Plate XXV - Section of the thermae

This section is given immediately after the view to render it more intelligible.

It is to be understood that the arches were not, in ancient times, visible from without, but are now exposed by the fall of a considerable part of the vaults on the north.

The dome or cone of the natatio is seen restored above the frigidarium on the left.

The tepidarium seems to have been warmed only by the large foculare given by Vaccula, having his symbol, the cow, of bronze, in the centre.

The caldarium, with its orifices or vents for the escape of vapour, is the arch on the right, and its pavement is suspended in such a manner that the heated air from the furnace is enabled to warm it in every part.

A black line, rising from this hypocaust, represents a cavity in the masonry by which the lateral walls of the chamber are heated.

To the right of this is the furnace, and, above it, was a brazen caldron, the form of which might be learned from the bed of mortar which had enclosed it.

This caldron was called also the caldarium, that above it the tepidarium, and the uppermost the frigidarium ; and they were so contrived, by means of something of the nature of a syphon, that, when the water of the lowest was drawn off for the bath, an equal quantity descended simultaneously from the second to the lowest caldron, and from the uppermost to the second, while the reservoir discharged itself into the frigidarium.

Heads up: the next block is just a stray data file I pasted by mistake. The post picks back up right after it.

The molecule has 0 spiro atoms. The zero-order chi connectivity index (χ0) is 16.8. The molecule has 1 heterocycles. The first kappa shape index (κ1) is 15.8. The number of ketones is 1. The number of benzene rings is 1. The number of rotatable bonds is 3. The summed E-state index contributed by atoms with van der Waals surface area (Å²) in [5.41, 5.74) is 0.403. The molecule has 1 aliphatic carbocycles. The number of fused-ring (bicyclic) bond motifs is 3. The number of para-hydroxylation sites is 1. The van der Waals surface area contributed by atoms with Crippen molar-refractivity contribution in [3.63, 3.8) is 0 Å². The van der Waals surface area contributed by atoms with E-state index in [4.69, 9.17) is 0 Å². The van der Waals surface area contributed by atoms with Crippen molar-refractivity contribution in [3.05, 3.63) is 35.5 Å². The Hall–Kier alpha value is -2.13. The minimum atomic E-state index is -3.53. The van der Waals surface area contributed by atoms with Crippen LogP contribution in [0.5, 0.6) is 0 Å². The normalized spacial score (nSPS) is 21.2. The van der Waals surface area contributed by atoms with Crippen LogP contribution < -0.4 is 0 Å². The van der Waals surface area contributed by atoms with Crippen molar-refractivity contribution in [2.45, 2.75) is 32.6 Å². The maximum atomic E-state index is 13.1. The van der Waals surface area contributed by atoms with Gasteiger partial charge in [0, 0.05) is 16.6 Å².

The remainder of the building to the right would have been only a repetition of the foregoing description, and is therefore omitted, as its insertion would have too much diminished the size of each portion of the section.

From the form in which the cement remains in which the brazen caldrons were embedded, there can be little doubt that they were placed in the manner here represented. There may, however, have been more than one set of these vases, and, possibly, there might have been three, placed one behind the other, where the ruin is somewhat confused. One of these sets of vases might have been appropriated to the uses of the labrum.